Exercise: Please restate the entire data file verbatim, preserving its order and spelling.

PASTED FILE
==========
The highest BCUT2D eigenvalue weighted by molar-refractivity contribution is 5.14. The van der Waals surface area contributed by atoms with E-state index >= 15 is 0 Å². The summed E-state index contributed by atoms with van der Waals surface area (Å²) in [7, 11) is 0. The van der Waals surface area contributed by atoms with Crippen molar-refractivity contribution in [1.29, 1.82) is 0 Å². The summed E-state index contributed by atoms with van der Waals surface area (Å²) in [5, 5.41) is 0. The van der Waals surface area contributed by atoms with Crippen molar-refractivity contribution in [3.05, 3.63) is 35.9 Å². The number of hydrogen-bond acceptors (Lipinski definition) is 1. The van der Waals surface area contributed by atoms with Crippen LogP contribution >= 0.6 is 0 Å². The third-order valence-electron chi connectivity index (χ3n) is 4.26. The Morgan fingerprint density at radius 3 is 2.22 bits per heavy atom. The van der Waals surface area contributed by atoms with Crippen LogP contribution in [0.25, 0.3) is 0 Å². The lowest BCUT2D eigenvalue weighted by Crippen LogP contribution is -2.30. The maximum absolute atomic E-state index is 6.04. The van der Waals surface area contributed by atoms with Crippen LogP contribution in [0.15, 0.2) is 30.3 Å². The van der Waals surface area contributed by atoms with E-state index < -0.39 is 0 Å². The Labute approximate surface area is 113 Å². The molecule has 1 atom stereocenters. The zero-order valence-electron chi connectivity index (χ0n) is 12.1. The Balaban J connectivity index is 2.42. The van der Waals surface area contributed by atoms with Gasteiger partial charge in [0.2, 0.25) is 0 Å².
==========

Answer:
The highest BCUT2D eigenvalue weighted by molar-refractivity contribution is 5.14. The van der Waals surface area contributed by atoms with E-state index >= 15 is 0 Å². The summed E-state index contributed by atoms with van der Waals surface area (Å²) in [7, 11) is 0. The van der Waals surface area contributed by atoms with Crippen molar-refractivity contribution in [1.29, 1.82) is 0 Å². The summed E-state index contributed by atoms with van der Waals surface area (Å²) in [5, 5.41) is 0. The van der Waals surface area contributed by atoms with Crippen molar-refractivity contribution in [3.05, 3.63) is 35.9 Å². The number of hydrogen-bond acceptors (Lipinski definition) is 1. The van der Waals surface area contributed by atoms with Crippen LogP contribution >= 0.6 is 0 Å². The third-order valence-electron chi connectivity index (χ3n) is 4.26. The Morgan fingerprint density at radius 3 is 2.22 bits per heavy atom. The van der Waals surface area contributed by atoms with Crippen LogP contribution in [0.25, 0.3) is 0 Å². The lowest BCUT2D eigenvalue weighted by Crippen LogP contribution is -2.30. The maximum absolute atomic E-state index is 6.04. The van der Waals surface area contributed by atoms with Crippen LogP contribution in [0.15, 0.2) is 30.3 Å². The van der Waals surface area contributed by atoms with E-state index < -0.39 is 0 Å². The Labute approximate surface area is 113 Å². The molecule has 1 atom stereocenters. The zero-order valence-electron chi connectivity index (χ0n) is 12.1. The Balaban J connectivity index is 2.42. The van der Waals surface area contributed by atoms with Gasteiger partial charge in [0.2, 0.25) is 0 Å².